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Debate on Athens rooftops: To green or not to green?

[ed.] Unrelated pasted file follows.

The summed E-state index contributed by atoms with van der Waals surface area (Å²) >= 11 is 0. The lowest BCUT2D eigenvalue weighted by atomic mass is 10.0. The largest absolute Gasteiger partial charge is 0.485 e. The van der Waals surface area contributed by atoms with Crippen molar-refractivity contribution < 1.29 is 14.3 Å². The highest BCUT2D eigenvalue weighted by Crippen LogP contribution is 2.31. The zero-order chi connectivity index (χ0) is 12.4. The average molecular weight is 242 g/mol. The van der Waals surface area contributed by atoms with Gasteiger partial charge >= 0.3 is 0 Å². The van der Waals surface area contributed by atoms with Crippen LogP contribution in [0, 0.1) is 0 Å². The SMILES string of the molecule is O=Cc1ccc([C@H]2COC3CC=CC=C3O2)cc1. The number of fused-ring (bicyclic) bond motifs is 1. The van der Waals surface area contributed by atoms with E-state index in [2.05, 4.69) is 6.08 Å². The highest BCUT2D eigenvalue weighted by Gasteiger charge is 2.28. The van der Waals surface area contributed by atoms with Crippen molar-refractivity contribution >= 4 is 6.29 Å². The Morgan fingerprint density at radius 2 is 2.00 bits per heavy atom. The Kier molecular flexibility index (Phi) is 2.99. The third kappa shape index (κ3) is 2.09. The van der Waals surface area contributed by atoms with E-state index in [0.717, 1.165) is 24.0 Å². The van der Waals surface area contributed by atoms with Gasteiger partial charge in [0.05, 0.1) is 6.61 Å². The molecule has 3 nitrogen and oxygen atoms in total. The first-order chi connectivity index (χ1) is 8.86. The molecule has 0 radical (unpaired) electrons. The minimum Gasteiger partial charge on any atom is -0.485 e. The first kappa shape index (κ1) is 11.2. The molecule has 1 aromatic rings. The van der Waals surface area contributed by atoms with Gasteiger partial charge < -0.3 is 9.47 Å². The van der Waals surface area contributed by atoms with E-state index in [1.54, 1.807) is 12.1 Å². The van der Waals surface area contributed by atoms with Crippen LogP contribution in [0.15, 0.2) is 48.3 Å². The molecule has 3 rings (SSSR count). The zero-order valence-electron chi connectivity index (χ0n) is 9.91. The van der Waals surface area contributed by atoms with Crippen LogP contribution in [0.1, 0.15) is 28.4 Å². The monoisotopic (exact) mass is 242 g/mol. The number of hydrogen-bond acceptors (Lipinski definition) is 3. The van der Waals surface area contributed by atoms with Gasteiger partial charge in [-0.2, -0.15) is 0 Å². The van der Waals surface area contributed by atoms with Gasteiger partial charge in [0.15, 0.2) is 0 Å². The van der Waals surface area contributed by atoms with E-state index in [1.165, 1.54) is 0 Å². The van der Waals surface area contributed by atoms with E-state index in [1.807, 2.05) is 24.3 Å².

The humble tree of heaven (Ailanthus altissima) is actually a weed that is notoriously hard to eradicate but has the decided advantage of being able to absorb 100 times more carbon dioxide from the atmosphere than the plants it squeezes out of its way, according to a commentary in Kathimerini last Sunday by Takis Kambylis (see commentary extract below). He jokingly wonders whether anyone has suggested the hardy, prolific plant as ideal for covering Athens roof terraces to help fight the greenhouse effect over what is one of the most polluted cities in Europe. «Let us hope not,» added Kambylis. «(The use of) ailanthus would be just one more concession, one more inappropriate response to the concept of ecology.» Last month, Kambylis reported on the efforts of a retired Athenian jeweler, 81-year-old Aristomenis Bolotas, to fight a system that raises bureaucratic obstacles to the spread of such roofs, which have been shown to lower temperatures and raise oxygen levels in the atmosphere, among other benefits. Now Kambylis rightly says that while green roofs may perhaps help improve the city’s atmosphere, they cannot be a substitute for the parks that are slowly disappearing under concrete or being razed by wildfires. However, experience in other Mediterranean climates shows that planting on roofs does make buildings cooler in summer and that the roof itself need not be, nor can it be, «green» all year round. According to some experts, in a Mediterranean climate plants should be chosen purely on the basis of their hardiness and not for their appearance – although allowing the ailanthus to go wild across Athens’s roofs might be taking that too far. They suggest drought-tolerant succulents as the most suitable plants for an exposed, hot surface – rather than more delicate flowering shrubs and grasses or larger plants. According to other sources, plants found in habitats where there are climatic extremes, where they have adapted to conditions like drought and wind exposure, such as those found in semi-desert areas, should be used for roofs in a Mediterranean city. Dwarf or spreading plants are more resistant to prolonged drought, as well as plants growing in thin, free-draining soils. Plants with dense twiggy growth, gray or smaller sized leaves are also adapted to losing less water. As for the effectiveness of green roofs, in a paper by Eleftheria Alexandri and Phil Jones of Cardiff University’s Welsh School of Architecture, presented at the 23rd Conference on Passive and Low Energy Architecture in Geneva in 2006, a comparison was made of various techniques for lowering raised urban temperatures in Athens. A white-coated concrete roof was found to lower surface temperatures to a maximum of 20.9 Celsius with a daytime average of 12.4C, but the green roof produced even greater temperature decreases, said the researchers. «For the surface temperature, the maximum temperature decrease (on a green roof) reaches 26.6C, with a daytime average of 14.4C… Due to the dryness of Athens, the evapo-transpiration from plants is able to lower air temperatures to greater levels than a non-transpiring surface, which absorbs lower amounts of solar radiation.» So while isolated green roofs might not do much to reduce the overall temperature in a city like Athens, there is much to be said for their usefulness in bringing down temperatures within the buildings themselves. And if enough green roofs do appear, who knows, maybe a critical mass can be reached to improve the microclimate in a particular area.